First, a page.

Thailand faces mental health crisis with nearly 10 million affected

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Nearly 10 million individuals in Thailand are grappling with mental health issues, with almost 11% of the population at risk of suicide, according to the National Economic and Social Development Council (NESDC). Additionally, around 16% of the population experiences regular stress.

Secretary-General of NESDC, Danucha Pichayanan highlighted the gravity of the situation as the agency released its first-quarter report on Thai society. The report underscores that mental health has become a critical concern.

The Department of Mental Health reported a continuous rise in psychiatric patients, from 1.3 million in 2015 to 2.9 million in 2023, said Danucha.

“Despite Thailand officially having 2.9 million patients who received medical treatment last year, the actual number of those with mental health issues may reach as many as 10 million, as many people don’t seek treatment.

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This indicates we have a higher proportion of these patients than the global average and suggests there are a significant number of untreated cases.”

A significant portion of the population remains at risk of developing mental health problems. Between October 1, 2023, and April 22, 2024, the department found that 15.5% of people with mental health problems experienced high-stress levels, 17.2% were at risk of depression, and 10.6% were at risk of suicide.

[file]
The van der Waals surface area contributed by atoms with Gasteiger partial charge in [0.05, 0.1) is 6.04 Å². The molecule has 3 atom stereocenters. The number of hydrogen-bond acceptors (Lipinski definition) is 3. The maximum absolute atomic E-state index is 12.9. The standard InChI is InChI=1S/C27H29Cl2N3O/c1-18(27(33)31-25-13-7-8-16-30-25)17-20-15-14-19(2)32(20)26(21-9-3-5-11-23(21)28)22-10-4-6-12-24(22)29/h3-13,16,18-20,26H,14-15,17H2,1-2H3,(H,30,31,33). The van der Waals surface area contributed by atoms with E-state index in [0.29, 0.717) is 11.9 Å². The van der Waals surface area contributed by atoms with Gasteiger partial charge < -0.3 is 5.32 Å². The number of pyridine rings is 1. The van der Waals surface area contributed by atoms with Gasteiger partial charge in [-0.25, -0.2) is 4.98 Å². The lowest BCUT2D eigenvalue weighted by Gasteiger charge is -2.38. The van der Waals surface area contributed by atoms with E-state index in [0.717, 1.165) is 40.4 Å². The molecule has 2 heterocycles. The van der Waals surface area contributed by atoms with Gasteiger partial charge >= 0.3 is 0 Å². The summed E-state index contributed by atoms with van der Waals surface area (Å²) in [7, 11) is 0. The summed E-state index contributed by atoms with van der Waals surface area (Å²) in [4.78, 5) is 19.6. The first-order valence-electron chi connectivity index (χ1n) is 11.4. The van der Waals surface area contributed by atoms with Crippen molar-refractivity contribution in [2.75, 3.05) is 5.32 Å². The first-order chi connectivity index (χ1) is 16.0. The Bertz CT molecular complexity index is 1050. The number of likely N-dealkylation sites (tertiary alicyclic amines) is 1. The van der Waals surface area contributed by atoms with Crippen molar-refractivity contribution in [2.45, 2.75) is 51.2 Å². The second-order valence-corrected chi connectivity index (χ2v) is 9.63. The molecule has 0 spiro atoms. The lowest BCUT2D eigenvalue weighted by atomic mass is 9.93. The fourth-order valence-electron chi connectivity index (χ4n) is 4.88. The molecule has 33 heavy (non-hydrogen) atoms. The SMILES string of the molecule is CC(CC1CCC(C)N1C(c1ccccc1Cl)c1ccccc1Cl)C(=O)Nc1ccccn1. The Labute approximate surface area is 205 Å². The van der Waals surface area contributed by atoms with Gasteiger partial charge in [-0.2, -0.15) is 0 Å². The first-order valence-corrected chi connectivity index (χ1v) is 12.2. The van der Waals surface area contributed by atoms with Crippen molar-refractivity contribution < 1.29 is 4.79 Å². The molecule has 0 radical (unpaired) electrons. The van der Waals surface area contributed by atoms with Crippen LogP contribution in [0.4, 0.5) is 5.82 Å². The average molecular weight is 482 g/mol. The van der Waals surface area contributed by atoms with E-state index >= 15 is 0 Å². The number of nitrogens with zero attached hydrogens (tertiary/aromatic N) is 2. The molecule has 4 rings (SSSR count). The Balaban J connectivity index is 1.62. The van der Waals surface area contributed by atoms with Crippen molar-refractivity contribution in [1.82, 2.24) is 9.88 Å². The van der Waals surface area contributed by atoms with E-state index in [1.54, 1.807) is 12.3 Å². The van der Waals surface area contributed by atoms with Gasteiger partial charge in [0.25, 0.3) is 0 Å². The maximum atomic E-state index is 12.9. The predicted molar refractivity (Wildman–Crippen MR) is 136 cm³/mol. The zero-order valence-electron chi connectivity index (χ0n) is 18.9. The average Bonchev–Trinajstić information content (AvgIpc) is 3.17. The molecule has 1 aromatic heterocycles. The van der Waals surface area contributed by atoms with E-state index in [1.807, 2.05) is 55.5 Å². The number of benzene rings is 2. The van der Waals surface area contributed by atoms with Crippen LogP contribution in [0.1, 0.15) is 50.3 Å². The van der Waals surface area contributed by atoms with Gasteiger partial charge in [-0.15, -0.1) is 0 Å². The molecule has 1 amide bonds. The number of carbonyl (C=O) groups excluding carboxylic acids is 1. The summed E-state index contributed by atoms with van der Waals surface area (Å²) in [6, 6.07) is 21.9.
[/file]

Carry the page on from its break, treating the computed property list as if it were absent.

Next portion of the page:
Severe economic impacts

Danucha noted that these figures have worsened compared to previous years, pointing out that mental health issues have significant economic impacts.

The World Health Organisation (WHO) found that depression and anxiety contribute to the loss of about 12 billion workdays globally, resulting in an economic loss exceeding US$1 trillion (36 trillion baht).

Nearly one in five individuals with mental health issues are unable to care for themselves, necessitating family care and leading to substantial human resource losses. Moreover, less than a quarter of high-risk psychiatric patients receive adequate monitoring and care.

The NESDC also identified that increased economic and social pressures have led to higher rates of depression and anxiety. In 2023, anxiety and depression surpassed methamphetamine and other substance abuse as the top mental health issues.

Danucha noted that the suicide rate is nearly as high as it was during the 1997 Tom Yam Kung crisis.

“In fiscal 2023, the suicide rate was 7.94 per 100,000 people, close to the rate during the Tom Yum Kung crisis at 8.59 per 100,000 people.”

Additionally, research in the UK revealed that air pollution increased depression in young people by 20%, while a study by Mahidol University found that seven in ten people in Bangkok experience burnout at work, reported Bangkok Post.

if you or anyone you know is in emotional distress, please contact the Samaritans of Thailand 24-hour hotline: 02 713 6791 (English), 02 713 6793 (Thai), or the Thai Mental Health Hotline at 1323 (Thai). Please also contact your friends or relatives at this time if you have feelings of loneliness, stress, or depression. Seek help.

Thailand News

Ryan Turner

Ryan is a journalism student from Mahidol University with a passion for history, writing and delivering news content with a rich storytelling narrative.

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